Some people at Disney need to start looking for other lines of work as far as I'm concerned... or at least go into rehab!

    Dan
     
  8. David Norman

    David Norman Producer
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    Probably the most complete OAR information on Disney films I can find indicates 1.37 should be the correct ratio based as drawn if not necessarily actual theatrical presentation which could have varied widely.

    Disney OAR
     
  9. Dan Hitchman

    Dan Hitchman Cinematographer

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    However, taking into account that more and more widescreen HDTV's are being sold, it would behoove Disney to release these films at their theatrical aspect ratios with 16x9 enhancement (until HD discs make the rounds where we don't need 16x9 enhancement anymore) rather than the open-matte versions.

    Warner Brothers, MGM, and Sony should highly consider doing this for their non-scope, non-70mm Stanley Kubrick films released to theaters in a widescreen ratio. They already have released full frame versions (which may or may not have been Kubrick's wish due to today's HD revolution). Now they need to release theatrical aspect ratio versions (and an uncut Eyes Wide Shut-- he didn't want censoring to happen!) so that both sides can be happy.

    We're losing precious resolution the way they're doing it now!

    Dan
     
  10. JustinCleveland

    JustinCleveland Cinematographer

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  11. Dan Hitchman

    Dan Hitchman Cinematographer

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    Justin,

    I never said that Disney would be MAR'ing these animated films, just showing them at their theatrical ratios. Would you advocate showing When Harry Met Sally on DVD in full frame only because all of the exposed to light negative was being viewed? It's the same thing here, however these animated films were intended to be shown both ways. There is no "wrong" way to view them. Obviously, not at 2.35:1!! You could have a dual release with these titles with no problems.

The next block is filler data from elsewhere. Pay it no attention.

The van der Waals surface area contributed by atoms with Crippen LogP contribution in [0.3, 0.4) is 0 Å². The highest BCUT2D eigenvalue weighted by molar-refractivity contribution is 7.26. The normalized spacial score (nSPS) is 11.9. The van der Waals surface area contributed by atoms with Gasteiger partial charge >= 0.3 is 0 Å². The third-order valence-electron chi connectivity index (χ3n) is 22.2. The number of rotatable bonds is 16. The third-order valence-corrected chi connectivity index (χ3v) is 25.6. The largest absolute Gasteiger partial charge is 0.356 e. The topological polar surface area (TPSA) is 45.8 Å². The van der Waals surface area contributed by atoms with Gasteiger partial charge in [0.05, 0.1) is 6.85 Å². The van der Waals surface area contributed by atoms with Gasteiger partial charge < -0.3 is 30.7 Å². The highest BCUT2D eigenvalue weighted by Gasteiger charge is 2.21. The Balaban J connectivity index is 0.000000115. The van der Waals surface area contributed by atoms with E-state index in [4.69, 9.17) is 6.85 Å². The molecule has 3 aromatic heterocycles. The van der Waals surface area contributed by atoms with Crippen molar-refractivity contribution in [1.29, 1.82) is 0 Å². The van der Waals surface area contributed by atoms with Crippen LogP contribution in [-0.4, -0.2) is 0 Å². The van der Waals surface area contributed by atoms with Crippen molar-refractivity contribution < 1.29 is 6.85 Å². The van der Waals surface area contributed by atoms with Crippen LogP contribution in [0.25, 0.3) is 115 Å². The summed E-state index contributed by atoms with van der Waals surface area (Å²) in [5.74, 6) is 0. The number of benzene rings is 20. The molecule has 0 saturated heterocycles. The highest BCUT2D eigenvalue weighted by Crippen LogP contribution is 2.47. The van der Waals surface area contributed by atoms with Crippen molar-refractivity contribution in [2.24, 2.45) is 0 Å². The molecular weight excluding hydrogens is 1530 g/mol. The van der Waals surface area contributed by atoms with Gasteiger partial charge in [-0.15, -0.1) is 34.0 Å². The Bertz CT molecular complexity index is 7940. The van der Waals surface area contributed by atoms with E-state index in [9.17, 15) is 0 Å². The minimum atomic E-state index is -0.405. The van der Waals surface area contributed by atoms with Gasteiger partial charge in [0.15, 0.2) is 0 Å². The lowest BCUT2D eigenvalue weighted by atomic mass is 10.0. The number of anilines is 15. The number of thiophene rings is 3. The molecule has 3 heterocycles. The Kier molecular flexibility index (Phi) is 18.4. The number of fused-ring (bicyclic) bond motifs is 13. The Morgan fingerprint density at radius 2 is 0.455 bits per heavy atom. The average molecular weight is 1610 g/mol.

On the flip side, Casablanca: 1.37:1. 1.78:1 DVD? WRONG!!! ~1.33:1 DVD (or 1.37:1 on an HD transfer with pillar boxing)? TECHNICALLY RIGHT!

    IMAX films: should they be shown at 1.33:1 or 1.78:1 on DVD? Either way is wrong, so why not both?

    As for Kubrick there is still a debate on what he would have accepted for HD transfers of his flat films. His main beef with widescreen videos was with VHS and LaserDisc because they didn't have (in his estimation) sufficient resolution to his liking. HD is different.

    Again, in this instance you could have a dual release of full frame and theatrical widescreen, and both crowds would be pleased and no one is hurt. That is not the same as Sony releasing Annie or Matilda in pan and scan only, when at least Annie was clearly a Panavision scope movie (was Matilda Super35 or scope?-- either way it's now butchered), or MGM releasing a modified Remo Williams only instead of 1.85:1.

    For these types of films, we clearly know the intended theatrical ratios. So anything besides that and we should take issue.

    I am not advocating "filling up my HDTV" just for the sake of using all of its real estate. Far from it!

    Dan
     
  12. TedD

    TedD Supporting Actor

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  13. Adam Lenhardt

    Adam Lenhardt Executive Producer